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Photography as Translation. Visual Meaning, Digital Imaging, Trans-Mediality

  • Maurizio Gagliano

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  • Maurizio Gagliano
    University of Messina

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Corps de l’article

1. Foreword

To examine the issue of photographic representation through the filter of translation theory is an operation that may strike some as obvious, and others as contradictory or even inappropriate. It may indeed seem trivial, to include photographic imaging among the type of transformations wrought by translation, that is, to consider it among those transformations which set-up an equivalence between the source sign and the target one. Such an instance might more appropriately be called ‘transduction’; for it concerns only the expressive surface of the sign and not its content. Yet, every instance of translation, in the strictest sense, is based upon a verbal model of language. The act of photographic shooting, whose very premise is visual and not verbal, finds itself in relation to the principal translation theories, therefore, oddly positioned. Regardless, however, it does not appear fundamentally questionable that the photographic image should be considered a sign in the fullest sense. Furthermore, notwithstanding translation studies’ customary one-sidedness in the matter, a wider focus on translation ought to include non-verbal languages, and may thus lead semiotic studies towards yet another turning point [1].

This article’s point of departure is to be found in Umberto Eco’s Dire quasi la stessa cosa (2003) [partly translated as Experiences in Translation, 2001; and Mouse or Rat: Translation as Negotiation, 2003], particularly with respect to issues of literary translation, and in Nicola Dusi’s Il cinema come traduzione (2003) which applies the same conceptual framework to cinema. The notion of ‘surrogate stimulus’ or substitute stimulus, developed by Eco himself in Trattato di semiotica generale [A Theory of Semiotics, 1976] and later revised in Kant e l’ornitorinco [Kant and the Platypus, 1997], also deserves to be taken into account. This line of thought concludes that every operation of translation ought to exist within the dual and opposite poles of equivalence and adequacy regarding source and target texts. The first refers to the ideal semantic identity between different languages’ expressions, while the second, having relinquished such an ideal equivalence, summons the narrow link between translation and interpretation as established by the semiotic theory of Charles S. Peirce. According to the latter the interpretation of any sign requires that it be translated into a different sign.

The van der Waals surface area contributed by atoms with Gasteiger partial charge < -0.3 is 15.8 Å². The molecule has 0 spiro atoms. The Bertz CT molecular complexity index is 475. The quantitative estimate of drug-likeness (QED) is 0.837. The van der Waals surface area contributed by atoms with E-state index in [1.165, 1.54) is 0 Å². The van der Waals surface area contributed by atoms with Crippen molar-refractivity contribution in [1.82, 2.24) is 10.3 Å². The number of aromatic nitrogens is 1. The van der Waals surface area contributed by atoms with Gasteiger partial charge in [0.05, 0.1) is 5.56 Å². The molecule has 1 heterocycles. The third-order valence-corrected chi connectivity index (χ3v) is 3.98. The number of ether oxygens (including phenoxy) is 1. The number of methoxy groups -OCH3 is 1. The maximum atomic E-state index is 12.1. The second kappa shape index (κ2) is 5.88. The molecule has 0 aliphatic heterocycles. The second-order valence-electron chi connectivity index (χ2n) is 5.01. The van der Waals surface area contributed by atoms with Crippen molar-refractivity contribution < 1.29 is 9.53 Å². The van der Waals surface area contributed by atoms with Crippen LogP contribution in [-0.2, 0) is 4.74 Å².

From a theoretical point of view, a photograph offers a good trial for both criteria. With regards to equivalence, a photograph turns the “system” of light, colours and overall spatial array that physically make up a scene present in a scene into another “system” of lights, colours and lens-based perspective, one that is analogue but different from the first (since it can now be “set” on flat photographic paper). In reference to the second criterion, a photograph interprets reality through the subtraction of meaningful elements, which occurs when a portion of reality is cropped, when a scene is compressed from three to two dimensions or when a colourful view is turned into a monochrome image.

2. Three Types of Translation

The starting point for any modern theory of translation is Roman Jakobson’s (1959) classic tripartition, according to which all possible modes of translation belong to one of three categories:

  1. “Intralingual translation or rewording [which] is an interpretation of verbal signs by means of other signs of the same language”;

    Jakobson 1966: 57
  2. “Interlingual translation or translation proper [which] is an interpretation of verbal signs by means of some other language”;

  3. “Intersemiotic translation or transmutation [which] is an interpretation of verbal signs by means of non verbal sign systems”.